Shashwathi V is a student of CMS NPR, Bangalore.

Kittur Rani Chennamma: Remembering one of the first female freedom fighters

On 15th August, our 74th Independence Day, my school asked us students to  dress up as freedom fighters. I dressed up like “Kittur Rani Chennamma” for  my class celebration online.

She is one of our greatest freedom fighters but to my surprise some of my  friends did not know about her. So I thought I should write about her for my  friends who do not know about her.

Kittur Rani Chennamma was born on 23 October 1778, in Kakati, a small  village in the present Belagavi District of Karnataka, India. She learnt to ride  horses, sword fighting and archery in her childhood. At the age of fourteen, she got  married to Raja Mallasarja. She became the queen of Kittur. After her husband  and only son died, she took over the kingdom and adopted a son but the  British refused to accept her son.

The British tried to take over her kingdom thinking she would easily give up but  she fought them in a war in which she won. The British, angered by the defeat,  fought more wars in which despite her bravery she lost and was put in jail  where she died.

Like Jhansi Rani, who came several years later, she made a mark on the  country for her courage.

She was one of the first female freedom fighters to resist British colonization.  She is a national heroine, well known in Karnataka and a symbol of the  independence movement in India.

Here is one of the inspiring lines she said in response to the British demanding high-taxes, that people remember her best by:

Why should I pay you tax (Nimageke kodabeku kappa)? Are you my brother, sister, relative or a friend?”


 
 

This moving piece by eleven-year-old Mehr Kapoor from Kolkata is for everyone who ever left behind their house, and a piece of their life in it. How there is an urge to capture every little moment spent there!

Walk down the memory lane

We walked through the garden one last time, knowing we’d never return to  this house again. My family and I were moving to a better house this very day and while we took a stroll for the last time in this beautiful garden it brought up a lot of emotions.

I thought about the day I was running around the garden playing games with  my friends, knowing I would never be able to do that again. I think the most difficult part of moving is giving up the garden because almost everything in a  house could be packed up however a garden is the one thing that one cannot take with them. I looked at the cherry plant which I had grown on my own. I remember I was very proud that day because it was the first time I had ever planted something on my own. As I walked away, I thought about whether the next family that would stay here would even want a garden? Maybe they will build something in place of that, the thought disheartened me. I moved away from the garden and went inside the house.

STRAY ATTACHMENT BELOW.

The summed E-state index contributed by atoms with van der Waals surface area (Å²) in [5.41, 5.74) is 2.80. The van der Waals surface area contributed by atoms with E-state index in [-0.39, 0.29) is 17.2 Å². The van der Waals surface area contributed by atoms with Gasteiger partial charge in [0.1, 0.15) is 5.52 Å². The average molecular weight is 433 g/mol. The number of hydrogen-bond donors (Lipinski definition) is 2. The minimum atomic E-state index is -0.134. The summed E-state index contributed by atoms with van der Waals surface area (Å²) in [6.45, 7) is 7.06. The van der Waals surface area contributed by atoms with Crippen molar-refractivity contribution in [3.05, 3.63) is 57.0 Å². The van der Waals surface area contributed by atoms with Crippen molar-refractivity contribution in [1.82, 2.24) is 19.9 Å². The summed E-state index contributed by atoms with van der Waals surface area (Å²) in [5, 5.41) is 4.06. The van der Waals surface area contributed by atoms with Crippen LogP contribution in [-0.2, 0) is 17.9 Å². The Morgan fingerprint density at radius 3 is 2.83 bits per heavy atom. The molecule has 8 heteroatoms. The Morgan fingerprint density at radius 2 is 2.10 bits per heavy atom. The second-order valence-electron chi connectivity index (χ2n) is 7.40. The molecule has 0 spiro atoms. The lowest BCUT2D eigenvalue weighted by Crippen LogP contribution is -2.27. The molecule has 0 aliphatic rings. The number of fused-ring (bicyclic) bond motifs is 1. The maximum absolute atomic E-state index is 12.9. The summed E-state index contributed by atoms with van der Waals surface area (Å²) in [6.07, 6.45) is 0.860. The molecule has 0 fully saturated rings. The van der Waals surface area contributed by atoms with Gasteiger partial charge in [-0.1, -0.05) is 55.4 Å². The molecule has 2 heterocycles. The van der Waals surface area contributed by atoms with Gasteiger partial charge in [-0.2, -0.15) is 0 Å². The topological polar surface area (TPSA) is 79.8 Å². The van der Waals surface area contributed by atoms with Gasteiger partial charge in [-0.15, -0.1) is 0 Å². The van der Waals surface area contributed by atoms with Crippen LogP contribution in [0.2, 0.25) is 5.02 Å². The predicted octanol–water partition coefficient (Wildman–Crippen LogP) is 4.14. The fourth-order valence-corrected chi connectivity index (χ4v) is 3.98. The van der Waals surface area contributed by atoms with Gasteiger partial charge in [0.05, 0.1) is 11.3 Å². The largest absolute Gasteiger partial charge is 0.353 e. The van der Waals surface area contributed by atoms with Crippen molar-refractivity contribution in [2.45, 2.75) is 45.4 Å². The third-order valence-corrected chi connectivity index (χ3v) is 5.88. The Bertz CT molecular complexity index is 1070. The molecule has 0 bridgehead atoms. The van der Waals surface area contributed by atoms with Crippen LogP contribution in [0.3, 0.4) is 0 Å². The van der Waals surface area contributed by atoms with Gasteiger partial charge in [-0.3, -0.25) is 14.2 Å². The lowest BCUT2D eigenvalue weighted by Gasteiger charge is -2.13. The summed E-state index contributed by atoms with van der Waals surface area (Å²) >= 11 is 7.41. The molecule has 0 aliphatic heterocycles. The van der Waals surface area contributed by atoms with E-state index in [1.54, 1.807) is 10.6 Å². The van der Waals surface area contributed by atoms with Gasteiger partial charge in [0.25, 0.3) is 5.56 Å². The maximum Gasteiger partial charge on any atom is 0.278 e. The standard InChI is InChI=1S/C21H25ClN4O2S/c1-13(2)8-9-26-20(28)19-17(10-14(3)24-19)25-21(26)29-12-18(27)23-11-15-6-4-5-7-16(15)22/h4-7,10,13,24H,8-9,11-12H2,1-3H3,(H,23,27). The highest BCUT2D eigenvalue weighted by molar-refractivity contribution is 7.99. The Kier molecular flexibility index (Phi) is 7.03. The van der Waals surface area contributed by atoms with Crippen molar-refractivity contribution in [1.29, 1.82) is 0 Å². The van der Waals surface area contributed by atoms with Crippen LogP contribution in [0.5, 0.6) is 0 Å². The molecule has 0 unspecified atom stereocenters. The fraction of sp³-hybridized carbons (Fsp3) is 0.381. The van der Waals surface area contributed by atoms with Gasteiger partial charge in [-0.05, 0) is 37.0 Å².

I went inside and to my room for the very last time. I tried to absorb everything  around me because I knew I would never see it again. 

I went around every room in the house this way, for the last time.

Whatever the new family would change about this house, I shall never forget it and the eleven special years I spent in this house will be memories that I will  cherish forever.

We live in a world flooded with endless images, spending so much time and effort spent in clicking, editing and publishing them. But is this how it always was and is this how it should be? Ten year old Hridi Talati from Vadodara raises and answers some of these important questions in her wonderful essay.

Photographs are Memories on Paper

And click! 5 years ago your mother just clicked a memorable photo of you in the summer. Now you are skimming across your mother’s pictures when a bright picture catches your eye, you click on it and go down a little trip in your  memory lane and flashback to what happened 5 summers ago…

Clicking a photograph means that you want to preserve a moment till the end of time, and when you look at that old photograph again you feel exactly the way you did that day.

Each picture holds a powerful feeling, whether it is sadness or happiness, anger or relaxation, nostalgia or forgetfulness. A picture doesn’t have to be  perfect to be memorable, it just has to be heart-felt.

I am personally not a fan of editing a picture to make it look like it is done by a  professional. Why would you want to spoil a perfectly good and true photograph by adding false make- overs to it? It makes the photograph look a  little too overdone, unless, of course, it needs the editing to make it look  better.

A good memory is the most popular kind of picture because seeing it makes  you feel pleased and happy. And so ,“When you think good thoughts, they will  shine out of your face like sunbeams and you will always look lovely.”- Roald Dahl.

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PLEASE NOTE: ARTICLES CAN ONLY BE REPRODUCED IN OTHER SITES WITH DUE ACKNOWLEDGEMENT TO BORDERLESS JOURNAL. 

Categories
Review

Revisiting Hiroshima: The Last Cherry Blossom